The holidays are finally here -- and so are everyone's favorite family recipes and holiday meals. Unfortunately, these facts tend to add more inches around the waist, and can leave many wishing for a quick fix diet after the new year.
It is not uncommon to hear a coworker, friend, or even a family member discussing the newest diet trends they have tried. And while there are several diets to choose from, one trendy option are detox diets, which have gotten a plethora of attention in recent years for "cleansing" capabilities.
Detox diets claim to provide short-term interventions to eliminate toxins in the body and promote weight loss, improved health, and well-being. Many detoxes require food modification, juice fasts, total fasts, or use of laxatives, diuretics, vitamins or minerals.
While the idea of detoxing sounds like a great way to rid the body of unwanted toxins, these diets can be daunting and overwhelming. Fortunately, detoxification does not require a rigorous diet plan, because the body works around the clock as a natural detoxifier through its many functions.
What is detoxification?
Detoxification is the process of eliminating harmful toxins that accumulate in the body.
There are two types of toxins: metabolic and contact. Metabolic toxins are those that are made within the body such as lactic acid or urea. Contact toxins are those that come from outside the body and are absorbed, such as: chemicals, drugs, or pesticides.
What are examples of detox diets?
One popular detox diet that aims to cleanse the body of these toxins is the liver cleanse. This detox diet emphasizes vegetarianism, high-fiber, and low-fat food products for eight weeks. During these eight weeks, no processed or sweetened foods can be consumed.
Another popular detox is the lemon cleanse. This diet is known for replacing meals with a drink that contains lemon juice, water, cayenne pepper, and tea tree syrup, or sea salt water with a mild laxative for 10 days.
The clean cleanse diet is a 21-day program whereby individuals consume “cleanse” shakes, supplements, and probiotic capsules for breakfast and dinner. Lunch is a balanced meal that excludes dairy and processed foods.
Another related example is juicing. This trendy detox diet promises to give the body rest from digesting foods and reset the metabolism; however, it can cause intense insulin spikes and leave people feeling lethargic and hungry. With hunger pangs signaling the brain to eat foods, people ditch their efforts, and often their detox diets fail.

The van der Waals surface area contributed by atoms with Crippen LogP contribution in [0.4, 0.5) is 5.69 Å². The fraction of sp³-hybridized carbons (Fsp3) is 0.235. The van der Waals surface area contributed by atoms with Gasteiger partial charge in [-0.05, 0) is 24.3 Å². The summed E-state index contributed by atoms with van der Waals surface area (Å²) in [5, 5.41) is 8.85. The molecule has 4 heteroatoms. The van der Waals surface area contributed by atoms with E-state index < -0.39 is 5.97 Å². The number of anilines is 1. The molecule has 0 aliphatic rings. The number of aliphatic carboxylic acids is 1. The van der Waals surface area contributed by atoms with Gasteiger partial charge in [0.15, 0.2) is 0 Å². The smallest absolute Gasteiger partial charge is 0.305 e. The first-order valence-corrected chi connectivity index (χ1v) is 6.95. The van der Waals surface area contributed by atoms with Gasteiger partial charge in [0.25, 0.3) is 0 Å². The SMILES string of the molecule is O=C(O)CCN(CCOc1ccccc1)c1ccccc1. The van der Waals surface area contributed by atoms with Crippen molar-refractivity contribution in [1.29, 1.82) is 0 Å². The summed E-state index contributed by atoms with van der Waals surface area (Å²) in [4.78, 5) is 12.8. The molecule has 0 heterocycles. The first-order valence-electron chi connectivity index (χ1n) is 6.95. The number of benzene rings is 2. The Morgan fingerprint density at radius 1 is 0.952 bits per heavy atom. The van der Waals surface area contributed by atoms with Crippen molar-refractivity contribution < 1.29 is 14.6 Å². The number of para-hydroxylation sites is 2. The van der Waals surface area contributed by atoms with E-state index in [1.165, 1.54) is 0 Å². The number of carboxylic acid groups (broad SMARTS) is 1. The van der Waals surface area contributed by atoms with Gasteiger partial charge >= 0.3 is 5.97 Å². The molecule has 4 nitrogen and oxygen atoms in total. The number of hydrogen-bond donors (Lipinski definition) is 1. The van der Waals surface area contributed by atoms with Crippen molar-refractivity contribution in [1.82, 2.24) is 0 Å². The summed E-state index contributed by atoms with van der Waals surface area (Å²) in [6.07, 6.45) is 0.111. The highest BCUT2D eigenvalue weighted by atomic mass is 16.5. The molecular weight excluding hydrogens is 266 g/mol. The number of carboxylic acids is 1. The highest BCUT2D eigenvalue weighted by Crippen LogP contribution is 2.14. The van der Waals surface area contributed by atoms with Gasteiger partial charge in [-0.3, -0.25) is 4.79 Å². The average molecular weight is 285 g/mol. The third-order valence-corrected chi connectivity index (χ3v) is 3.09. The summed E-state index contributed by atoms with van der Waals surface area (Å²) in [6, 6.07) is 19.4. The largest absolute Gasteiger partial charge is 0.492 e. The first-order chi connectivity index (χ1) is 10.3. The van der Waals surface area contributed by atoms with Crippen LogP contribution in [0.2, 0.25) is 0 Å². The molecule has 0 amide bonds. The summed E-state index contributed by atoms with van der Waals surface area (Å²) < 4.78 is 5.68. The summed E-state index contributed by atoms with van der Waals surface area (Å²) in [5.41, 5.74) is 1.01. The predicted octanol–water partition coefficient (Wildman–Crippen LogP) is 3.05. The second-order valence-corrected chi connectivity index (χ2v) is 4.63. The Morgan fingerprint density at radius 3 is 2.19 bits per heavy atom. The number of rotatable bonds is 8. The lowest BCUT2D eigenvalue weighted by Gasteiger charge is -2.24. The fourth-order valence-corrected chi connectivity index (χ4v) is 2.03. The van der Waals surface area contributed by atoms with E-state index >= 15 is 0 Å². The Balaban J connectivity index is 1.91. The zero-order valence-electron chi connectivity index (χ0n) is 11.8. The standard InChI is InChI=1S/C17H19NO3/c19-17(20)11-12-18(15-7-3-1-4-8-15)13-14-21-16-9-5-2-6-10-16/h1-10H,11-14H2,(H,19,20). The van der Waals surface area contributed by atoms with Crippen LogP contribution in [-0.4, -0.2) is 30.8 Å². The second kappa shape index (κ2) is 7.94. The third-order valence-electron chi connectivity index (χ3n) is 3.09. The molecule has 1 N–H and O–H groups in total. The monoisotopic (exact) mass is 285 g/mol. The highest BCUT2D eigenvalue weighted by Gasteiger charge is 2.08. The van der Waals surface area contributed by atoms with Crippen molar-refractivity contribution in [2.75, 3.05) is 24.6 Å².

Do detox diets work?
While these diets promise fast and promising results, there is currently no evidence that suggests these diets work.
Moreover, detox diets pose health risks associated with severe energy restriction and nutritional inadequacy leading to deficiencies, electrolyte imbalances, lactic acidosis and overdosing on supplements, laxatives, diuretics and water.
Luckily, the body’s natural detoxifying organs (liver, kidneys, colon, and lungs) work around the clock to help us eliminate toxins; however, there are certain things we can do to help make their job easier.
How to help your body detox naturally
Stay hydrated: While the recommneded amount varies depending on age, sex, and activity level, a general rule of thumb is to drink eight to ten cups per day. Keeping a reusable water bottle with you can help meet this goal.
Consume five to nine servings of fruits and vegetables per day: Quiche muffins are an easy and versatile way to include vegetables throughout your day. You can have them for breakfast or as a high protein snack. Breakfast smoothies are a fast and nutritious way to incorporate fruits and vegetables into your breakfast. You can also add berries to yogurt, eat omelets, or have steamed vegetables alongside your morning eggs, reaping the nutritious benefits.
Consume plenty of protein: Protein requirements are individualized and dependent on weight, and the Recommended Dietary Allowance (RDA) for adults is 0.8g/kg. However, there is research indicating that more could have positive benefits. To calculate your recommended protein intake, take your weight in kilograms and multiply that number by 0.8.
All in all, while health improvement is a great goal, detox diets do not in fact deliver upon what they promise. Detox diets are not evidence-based, and can lead to nutritional inadequacy along with being challenging to follow.
Instead, try consuming a balanced diet rich in lean meats, fruits, vegetables, and water to help promote your body's natural detoxification and shed those unwanted holiday pounds.
Article written by Taylor Williams, Rielle Campbell, and Lakin Simmerman. Taylor, Rielle, and Lakin are students in the Cox College Nutrition Diagnostics Dietetic Internship.
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